Le chef d'état-major mauritanien a indiqué que l'armée de son pays était prête à travailler avec la partie chinoise pour renforcer la coopération dans divers domaines.

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14 novembre 2013 4 14 /11 /novembre /2013 08:35
Two J-10 fighters at the Zhuhai Airshow on Nov. 5, 2008. (Photo Xinhua)

Two J-10 fighters at the Zhuhai Airshow on Nov. 5, 2008. (Photo Xinhua)

November 13, 2013 defense-aerospace.com

 

New J-10 Shows Comprehensive Rather Than Partial Improvements

(Source: People's Daily Online; published Nov. 12, 2013)

 

On November 6th Zhang Jigao, deputy chief designer of the J-10 fighter, spoke about the improved model J-10 publicly for the first time in the AVIC flight test center. Zhang Jigao told People's Daily Online reporters that the overall performance of the J-10 will be comprehensively improved in areas such as aerodynamic layout, mission system, and the approach to maintenance.

 

In March 2009, pictures of our improved model J-10 fighters appeared for the first time on the Internet, and netizens quickly began to call it the "J-10B".

 

Over the last five 5 years, several images of the test J-10B have appeared online, attracting widespread attention from netizens, military enthusiasts, and even foreign media.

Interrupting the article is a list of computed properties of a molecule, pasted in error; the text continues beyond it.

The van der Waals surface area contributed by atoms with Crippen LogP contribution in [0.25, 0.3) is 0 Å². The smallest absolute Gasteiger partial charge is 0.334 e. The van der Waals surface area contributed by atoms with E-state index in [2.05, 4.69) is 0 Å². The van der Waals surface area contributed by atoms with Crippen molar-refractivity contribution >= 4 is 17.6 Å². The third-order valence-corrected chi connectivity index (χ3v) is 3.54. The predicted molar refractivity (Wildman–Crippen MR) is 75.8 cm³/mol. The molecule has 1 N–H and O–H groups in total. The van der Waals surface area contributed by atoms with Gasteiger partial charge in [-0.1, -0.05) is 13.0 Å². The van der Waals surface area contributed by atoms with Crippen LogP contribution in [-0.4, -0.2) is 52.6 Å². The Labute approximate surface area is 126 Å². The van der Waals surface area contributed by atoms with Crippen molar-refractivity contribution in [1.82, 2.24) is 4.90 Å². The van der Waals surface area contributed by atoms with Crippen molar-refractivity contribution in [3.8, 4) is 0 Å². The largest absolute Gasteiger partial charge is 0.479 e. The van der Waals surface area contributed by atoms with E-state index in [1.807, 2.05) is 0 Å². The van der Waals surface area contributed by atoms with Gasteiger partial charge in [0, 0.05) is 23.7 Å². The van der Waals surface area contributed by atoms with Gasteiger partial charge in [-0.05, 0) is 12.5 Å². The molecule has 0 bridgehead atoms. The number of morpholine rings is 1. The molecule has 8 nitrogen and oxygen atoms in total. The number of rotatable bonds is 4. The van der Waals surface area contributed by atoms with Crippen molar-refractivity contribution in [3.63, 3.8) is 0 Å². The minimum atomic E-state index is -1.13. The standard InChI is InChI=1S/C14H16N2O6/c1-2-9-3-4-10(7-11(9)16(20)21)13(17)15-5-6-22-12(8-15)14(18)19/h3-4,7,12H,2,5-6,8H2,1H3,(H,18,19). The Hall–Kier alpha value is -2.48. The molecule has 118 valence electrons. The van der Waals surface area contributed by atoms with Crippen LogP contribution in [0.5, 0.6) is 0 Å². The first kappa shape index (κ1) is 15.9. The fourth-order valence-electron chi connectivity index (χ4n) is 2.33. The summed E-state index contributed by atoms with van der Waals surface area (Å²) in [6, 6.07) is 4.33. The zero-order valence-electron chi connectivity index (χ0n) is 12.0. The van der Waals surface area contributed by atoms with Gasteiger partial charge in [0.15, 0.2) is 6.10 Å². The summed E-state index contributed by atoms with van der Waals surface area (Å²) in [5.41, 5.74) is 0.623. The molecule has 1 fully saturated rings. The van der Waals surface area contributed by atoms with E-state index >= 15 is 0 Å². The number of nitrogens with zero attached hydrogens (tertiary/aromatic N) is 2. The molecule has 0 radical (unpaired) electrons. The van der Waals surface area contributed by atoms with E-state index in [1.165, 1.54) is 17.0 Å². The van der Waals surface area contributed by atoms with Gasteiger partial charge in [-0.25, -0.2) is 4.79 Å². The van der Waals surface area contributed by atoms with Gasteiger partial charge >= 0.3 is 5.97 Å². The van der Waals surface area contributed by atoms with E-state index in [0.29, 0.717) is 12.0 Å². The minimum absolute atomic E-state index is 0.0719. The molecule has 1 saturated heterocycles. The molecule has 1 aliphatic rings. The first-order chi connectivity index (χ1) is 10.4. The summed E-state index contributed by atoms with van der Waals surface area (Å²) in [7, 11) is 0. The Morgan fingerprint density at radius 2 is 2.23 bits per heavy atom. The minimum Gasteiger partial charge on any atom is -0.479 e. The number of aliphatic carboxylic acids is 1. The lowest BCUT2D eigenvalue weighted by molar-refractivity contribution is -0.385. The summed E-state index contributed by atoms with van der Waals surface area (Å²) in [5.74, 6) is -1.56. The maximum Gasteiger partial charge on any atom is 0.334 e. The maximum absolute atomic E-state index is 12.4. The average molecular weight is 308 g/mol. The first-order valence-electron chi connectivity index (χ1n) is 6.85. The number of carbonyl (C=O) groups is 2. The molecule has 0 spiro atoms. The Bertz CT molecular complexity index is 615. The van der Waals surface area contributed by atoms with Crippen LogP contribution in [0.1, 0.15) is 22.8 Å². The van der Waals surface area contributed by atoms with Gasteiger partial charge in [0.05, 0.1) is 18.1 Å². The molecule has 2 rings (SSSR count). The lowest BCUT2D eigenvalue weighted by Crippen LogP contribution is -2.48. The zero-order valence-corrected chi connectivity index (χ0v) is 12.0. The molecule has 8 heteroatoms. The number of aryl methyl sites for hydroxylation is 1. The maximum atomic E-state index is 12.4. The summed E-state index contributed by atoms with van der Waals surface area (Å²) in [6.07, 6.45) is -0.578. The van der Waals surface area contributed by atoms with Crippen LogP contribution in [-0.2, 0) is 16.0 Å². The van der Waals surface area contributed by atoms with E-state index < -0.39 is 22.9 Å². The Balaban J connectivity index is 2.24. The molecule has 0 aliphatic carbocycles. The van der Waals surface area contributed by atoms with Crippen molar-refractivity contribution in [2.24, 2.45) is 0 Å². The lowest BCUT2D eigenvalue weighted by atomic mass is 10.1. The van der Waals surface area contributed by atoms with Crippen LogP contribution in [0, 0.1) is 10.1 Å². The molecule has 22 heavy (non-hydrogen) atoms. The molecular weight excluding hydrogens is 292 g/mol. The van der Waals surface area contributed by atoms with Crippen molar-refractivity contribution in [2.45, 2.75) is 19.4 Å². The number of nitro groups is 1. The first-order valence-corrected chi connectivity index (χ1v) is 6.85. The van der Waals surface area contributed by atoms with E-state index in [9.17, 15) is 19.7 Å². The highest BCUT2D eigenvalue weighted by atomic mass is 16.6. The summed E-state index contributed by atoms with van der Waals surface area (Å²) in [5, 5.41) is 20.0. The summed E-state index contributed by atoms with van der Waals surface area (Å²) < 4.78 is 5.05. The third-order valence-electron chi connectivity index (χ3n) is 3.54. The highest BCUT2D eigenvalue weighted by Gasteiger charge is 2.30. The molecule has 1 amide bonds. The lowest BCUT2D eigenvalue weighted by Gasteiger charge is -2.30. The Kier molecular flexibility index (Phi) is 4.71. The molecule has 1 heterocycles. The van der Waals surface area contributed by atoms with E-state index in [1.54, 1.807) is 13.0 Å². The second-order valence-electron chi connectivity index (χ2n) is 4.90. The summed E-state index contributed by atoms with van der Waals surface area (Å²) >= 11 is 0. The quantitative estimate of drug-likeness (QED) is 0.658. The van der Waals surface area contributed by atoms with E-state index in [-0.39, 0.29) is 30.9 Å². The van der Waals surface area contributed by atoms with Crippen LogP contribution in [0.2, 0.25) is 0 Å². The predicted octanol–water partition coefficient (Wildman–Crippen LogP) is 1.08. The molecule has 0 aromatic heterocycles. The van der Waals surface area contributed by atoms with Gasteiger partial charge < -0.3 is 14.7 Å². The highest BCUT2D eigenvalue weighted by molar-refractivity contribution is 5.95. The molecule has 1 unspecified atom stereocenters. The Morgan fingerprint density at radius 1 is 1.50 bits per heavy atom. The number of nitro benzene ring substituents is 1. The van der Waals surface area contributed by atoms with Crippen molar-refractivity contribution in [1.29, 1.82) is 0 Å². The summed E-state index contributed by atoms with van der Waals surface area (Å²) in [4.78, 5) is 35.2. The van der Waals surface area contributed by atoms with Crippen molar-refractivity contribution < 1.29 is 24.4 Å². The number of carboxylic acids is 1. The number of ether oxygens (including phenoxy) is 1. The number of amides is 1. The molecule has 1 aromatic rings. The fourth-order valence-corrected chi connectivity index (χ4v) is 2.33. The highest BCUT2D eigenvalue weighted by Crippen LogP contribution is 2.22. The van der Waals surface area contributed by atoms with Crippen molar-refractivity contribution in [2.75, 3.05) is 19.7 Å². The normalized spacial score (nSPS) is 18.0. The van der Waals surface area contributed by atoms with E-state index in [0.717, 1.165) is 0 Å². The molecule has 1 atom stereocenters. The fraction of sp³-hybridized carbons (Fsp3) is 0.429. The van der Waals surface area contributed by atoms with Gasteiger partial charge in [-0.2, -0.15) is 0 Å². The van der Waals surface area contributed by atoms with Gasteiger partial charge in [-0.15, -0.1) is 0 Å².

U.S. military expert Richard Fisher recently pointed out that the J-10B is a so-called "fourth and a half" generation fighter equipped with modern airborne technology and an advanced radar system, which is about to be delivered to the PLA Air Force.

 

Zhang Jigao disputed the term "fourth and a half" generation. In contrast, he suggested that the current international criteria to classify generations are more applicable.

 

He pointed out that single combat is rare in modern warfare, and that the majority of cases now involve system combat and network operations, so that the combat capabilities of a fighter depend on many factors. "This does not mean that the optimization of an aircraft's radar, avionics, and missile detection ranges are bound to improvements in operational performance."

 

Zhang Jigao added that further improvements to the performance of the J10 would focus on the aircraft's aerodynamic layout and mission systems, and the approach to maintenance. "Aircraft development requires constant optimization and improvement," he said, "and our modifications will be comprehensive rather than being confined to a specific area." (ends)

 

 

China Talks Up J-15, J-10B Fighters

Chief Designer Discusses J-15 Shipborne Aircraft's Performance Modifications

 

(Source: People's Daily Online; published Nov. 12, 2013)

 

On November 6th, the 5th media day of AVIC, Wang Yongqing, chief designer of J-15 revealed that special design features have been applied to the J-15 in accordance with its deployment on aircraft carriers, in order to achieve the special requirements of shipborne aircraft.